Machine learning models have become an important research tool in the field of hydrology [82]. In this paper, we considered the effects of different environmental factors on runoff and applied eight classical machine learning regression models to simulate and reconstruct the monthly runoff of the Yurungkash and Kalakash Rivers in the alpine mountainous region with missing data. Li et al. [83] applied five machine learning models, namely long short-term memory (LSTM), gradient boosted decision tree (GBDT), random forest (RF), SVR, and gate recurrent unit (GRU), and further improved and enhanced them by using stepwise regression with Copula entropy to simulate runoff from two key hydrological stations in the upper Yangtze River in Xinjiang Uygur Autonomous Region, namely Gaochang and Cuntan. For the basin runoff simulation of the two key hydrological stations, NSE was greater than 0.84 with high accuracy, while this paper only used machine learning combined with the regression method for the simulation. Although the results are more ideal, there is still room for progress in improving the method. Wang et al. [84] successfully simulated the daily runoff of snowmelt in the Xiying River Basin in the HCMA of northwest China based on the random forest and artificial neural network (ANN) models, with NSEs of 0.701 and 0.748, respectively. They introduced the remotely sensed snow data and proved that the introduction of the snow data could effectively improve the accuracy of the runoff simulation, and the NSEs of the two models increased by 0.099 and 0.207, respectively. In this paper, we chose to introduce the atmospheric circulation data, and the NSE of the random forest model was 0.82, which is an increase of 0.119 compared with their research accuracy. Han et al. [85] performed a complex parameterization process based on the J2000 physical hydrological model and successfully simulated the runoff of Yamdrok Lake on the Tibetan Plateau of the HCMA, showing high performance with NSE and RMSE values of 0.62 and 1.77, respectively, compared to the present study of gradient boosting (NSE = 0.84, RMSE = 1.24), random forest (NSE = 0.82, RMSE = 1.32), AdaBoost (NSE = 0.78, RMSE = 1.38) and bagging (NSE = 0.78, RMSE = 1.42), where there was a certain gap in the values, which further suggests that the machine learning model is more focused on improving the accuracy of the simulation process compared to the hydrological models.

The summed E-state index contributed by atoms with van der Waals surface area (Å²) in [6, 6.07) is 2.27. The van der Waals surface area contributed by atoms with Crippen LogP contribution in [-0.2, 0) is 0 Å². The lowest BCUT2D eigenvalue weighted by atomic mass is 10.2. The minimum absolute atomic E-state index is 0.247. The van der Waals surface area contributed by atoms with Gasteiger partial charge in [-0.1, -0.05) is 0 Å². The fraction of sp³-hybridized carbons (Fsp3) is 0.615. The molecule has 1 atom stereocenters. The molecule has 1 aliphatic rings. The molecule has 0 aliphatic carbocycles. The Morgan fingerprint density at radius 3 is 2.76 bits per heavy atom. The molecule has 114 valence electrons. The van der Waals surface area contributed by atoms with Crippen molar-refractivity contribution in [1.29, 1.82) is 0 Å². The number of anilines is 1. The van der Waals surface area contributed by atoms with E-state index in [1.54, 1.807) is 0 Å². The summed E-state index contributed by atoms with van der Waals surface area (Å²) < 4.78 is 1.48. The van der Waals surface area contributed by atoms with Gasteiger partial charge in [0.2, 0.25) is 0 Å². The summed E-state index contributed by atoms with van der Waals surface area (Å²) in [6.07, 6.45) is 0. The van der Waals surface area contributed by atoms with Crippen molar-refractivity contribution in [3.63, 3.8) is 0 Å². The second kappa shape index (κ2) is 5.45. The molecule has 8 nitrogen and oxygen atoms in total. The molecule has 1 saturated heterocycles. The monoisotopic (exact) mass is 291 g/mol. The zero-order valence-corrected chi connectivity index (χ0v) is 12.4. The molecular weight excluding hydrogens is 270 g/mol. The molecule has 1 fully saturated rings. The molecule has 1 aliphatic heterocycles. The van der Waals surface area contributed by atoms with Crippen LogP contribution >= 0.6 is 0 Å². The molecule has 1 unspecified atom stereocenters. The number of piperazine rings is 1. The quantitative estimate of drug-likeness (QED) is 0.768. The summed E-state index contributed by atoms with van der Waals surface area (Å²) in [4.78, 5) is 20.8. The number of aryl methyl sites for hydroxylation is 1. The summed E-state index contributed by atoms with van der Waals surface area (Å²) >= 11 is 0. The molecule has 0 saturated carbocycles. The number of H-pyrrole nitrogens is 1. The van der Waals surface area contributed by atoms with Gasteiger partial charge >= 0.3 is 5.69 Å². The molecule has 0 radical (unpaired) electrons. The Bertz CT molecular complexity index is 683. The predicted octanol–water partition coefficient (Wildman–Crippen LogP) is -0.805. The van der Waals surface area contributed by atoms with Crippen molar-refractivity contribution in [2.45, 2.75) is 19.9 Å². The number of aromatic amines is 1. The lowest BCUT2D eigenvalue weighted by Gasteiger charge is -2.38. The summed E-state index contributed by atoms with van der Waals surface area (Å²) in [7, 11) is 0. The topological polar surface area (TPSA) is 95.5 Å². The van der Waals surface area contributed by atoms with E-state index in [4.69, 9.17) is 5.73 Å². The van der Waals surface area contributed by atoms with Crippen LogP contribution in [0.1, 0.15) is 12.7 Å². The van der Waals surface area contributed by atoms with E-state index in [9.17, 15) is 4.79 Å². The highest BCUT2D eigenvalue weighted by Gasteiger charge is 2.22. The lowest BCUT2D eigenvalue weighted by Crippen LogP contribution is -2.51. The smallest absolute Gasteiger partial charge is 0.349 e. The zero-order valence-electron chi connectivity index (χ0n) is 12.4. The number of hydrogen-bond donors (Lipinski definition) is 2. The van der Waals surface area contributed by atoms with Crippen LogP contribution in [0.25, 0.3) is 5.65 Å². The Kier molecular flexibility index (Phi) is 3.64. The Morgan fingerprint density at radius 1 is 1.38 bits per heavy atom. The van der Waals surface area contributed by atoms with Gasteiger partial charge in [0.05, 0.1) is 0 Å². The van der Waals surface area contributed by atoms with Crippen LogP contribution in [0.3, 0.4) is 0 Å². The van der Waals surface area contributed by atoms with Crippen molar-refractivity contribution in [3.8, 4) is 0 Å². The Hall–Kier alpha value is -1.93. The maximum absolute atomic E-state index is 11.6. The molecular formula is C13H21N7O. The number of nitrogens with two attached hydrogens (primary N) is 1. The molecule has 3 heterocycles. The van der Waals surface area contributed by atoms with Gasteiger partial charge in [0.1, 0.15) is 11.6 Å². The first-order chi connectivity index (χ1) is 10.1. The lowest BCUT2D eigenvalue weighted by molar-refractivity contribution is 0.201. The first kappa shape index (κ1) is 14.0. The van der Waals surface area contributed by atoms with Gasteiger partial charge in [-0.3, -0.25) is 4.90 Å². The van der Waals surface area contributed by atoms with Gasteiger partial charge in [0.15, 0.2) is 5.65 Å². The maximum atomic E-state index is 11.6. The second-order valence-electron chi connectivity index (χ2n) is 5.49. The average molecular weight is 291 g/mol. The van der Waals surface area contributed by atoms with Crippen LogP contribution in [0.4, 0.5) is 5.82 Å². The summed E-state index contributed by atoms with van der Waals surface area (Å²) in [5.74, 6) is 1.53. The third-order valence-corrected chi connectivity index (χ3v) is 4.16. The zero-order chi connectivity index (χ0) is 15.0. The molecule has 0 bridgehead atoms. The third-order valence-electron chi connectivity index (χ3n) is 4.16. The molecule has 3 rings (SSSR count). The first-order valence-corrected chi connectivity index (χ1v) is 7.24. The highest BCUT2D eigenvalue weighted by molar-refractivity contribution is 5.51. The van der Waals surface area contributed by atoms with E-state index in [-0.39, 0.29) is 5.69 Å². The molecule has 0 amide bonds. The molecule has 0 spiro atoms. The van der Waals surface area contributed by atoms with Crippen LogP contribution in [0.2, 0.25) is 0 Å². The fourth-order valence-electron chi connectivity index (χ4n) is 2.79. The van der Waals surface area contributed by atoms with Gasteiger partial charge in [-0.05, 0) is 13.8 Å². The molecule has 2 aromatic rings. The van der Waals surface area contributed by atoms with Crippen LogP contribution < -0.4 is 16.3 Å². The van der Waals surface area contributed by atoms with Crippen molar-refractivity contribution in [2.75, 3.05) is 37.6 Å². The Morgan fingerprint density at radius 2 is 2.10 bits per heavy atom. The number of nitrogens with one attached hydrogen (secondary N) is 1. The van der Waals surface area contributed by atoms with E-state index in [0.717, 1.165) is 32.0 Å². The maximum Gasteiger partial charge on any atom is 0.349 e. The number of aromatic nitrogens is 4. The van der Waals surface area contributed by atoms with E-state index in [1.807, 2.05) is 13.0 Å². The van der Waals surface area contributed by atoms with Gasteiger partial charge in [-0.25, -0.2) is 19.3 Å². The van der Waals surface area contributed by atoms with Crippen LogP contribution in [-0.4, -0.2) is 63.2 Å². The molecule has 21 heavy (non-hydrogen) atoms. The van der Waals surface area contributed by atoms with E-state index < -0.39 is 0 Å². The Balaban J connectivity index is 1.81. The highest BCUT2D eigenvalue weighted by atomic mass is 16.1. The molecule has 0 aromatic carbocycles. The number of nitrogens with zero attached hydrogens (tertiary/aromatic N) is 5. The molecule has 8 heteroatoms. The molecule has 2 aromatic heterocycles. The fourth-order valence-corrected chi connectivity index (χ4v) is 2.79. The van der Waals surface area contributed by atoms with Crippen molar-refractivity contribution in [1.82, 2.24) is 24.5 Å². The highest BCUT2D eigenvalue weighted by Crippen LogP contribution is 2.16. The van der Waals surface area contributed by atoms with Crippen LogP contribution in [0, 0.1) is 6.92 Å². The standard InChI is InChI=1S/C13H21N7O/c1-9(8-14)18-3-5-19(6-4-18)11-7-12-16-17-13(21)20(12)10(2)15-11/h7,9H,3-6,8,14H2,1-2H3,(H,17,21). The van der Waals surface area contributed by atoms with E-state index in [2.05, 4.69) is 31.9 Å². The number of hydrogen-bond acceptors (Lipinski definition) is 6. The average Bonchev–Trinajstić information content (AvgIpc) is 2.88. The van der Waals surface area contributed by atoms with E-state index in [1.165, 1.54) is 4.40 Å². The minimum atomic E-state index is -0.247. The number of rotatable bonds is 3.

The input parameters all had varying degrees of influence on the HCMA runoff, with air temperature having the greatest influence and the precipitation correlation being insignificant. Moderate multicollinearity existed between the variables due to the limitation of the sampling capacity and the fixed model; we only removed the relevant variable data by removing the runoff simulation, again, the results found that the NSE did not increase but rather decreased. As there is no method of increasing or decreasing the sampling capacity to eliminate the multicollinearity and judgement, the results of removing the variables indirectly show that ML is able to adapt to the moderate multicollinearity. At the beginning of this study, we compared the results of runoff simulation between the maximum, minimum, and average air and soil temperatures as input parameters and only for the average air and soil temperature data was the NSE value of the former relatively low, and the correlation between the maximum and minimum air and soil temperatures and runoff was not separately assessed, which is one of the shortcomings of this study. A careful comparison of the runoff simulation curves with the measured runoff curves showed that the runoff extremes were inaccurately captured or not captured at all, with uncertainties. After reflection, we analyzed this from a data and modeling point of view. Although the hydrological, meteorological, and atmospheric circulation data at the monthly mean scale have a certain periodicity, due to the complexity of hydrological processes in the HCMA, the runoff sequence becomes nonstationary, and the fluctuation range of the monthly scale data changes drastically, so it is difficult to obtain a strong fit in the runoff simulation, which leads to the influence on the data process of model training in capturing the characteristic extremes and the defects of runoff extreme value capture. Most of the various machine learning models we used simulated runoff based on the default parameters of the model itself without careful parameter tuning, and although the accuracy was high, the capture of runoff peaks was also flawed in certain ways. We used random forest, AdaBoost, and gradient boost as examples of carefully tuned parameters. By increasing the max_depth of the random forest tree and the value of the random_state parameter, we found that the NSE increased by 0.004. By decreasing the value of the n_estimators parameter in the AdaBoost model, we found that the NSE increased by 0.029, and by increasing the n_estimators and learning_rate parameters in gradient boost, we found that the NSE increased by 0.016, and the results proved that the accuracy of runoff feature capture can be effectively improved by carefully changing the parameters of the model, which is an inspiration for further extension and improvement of the model.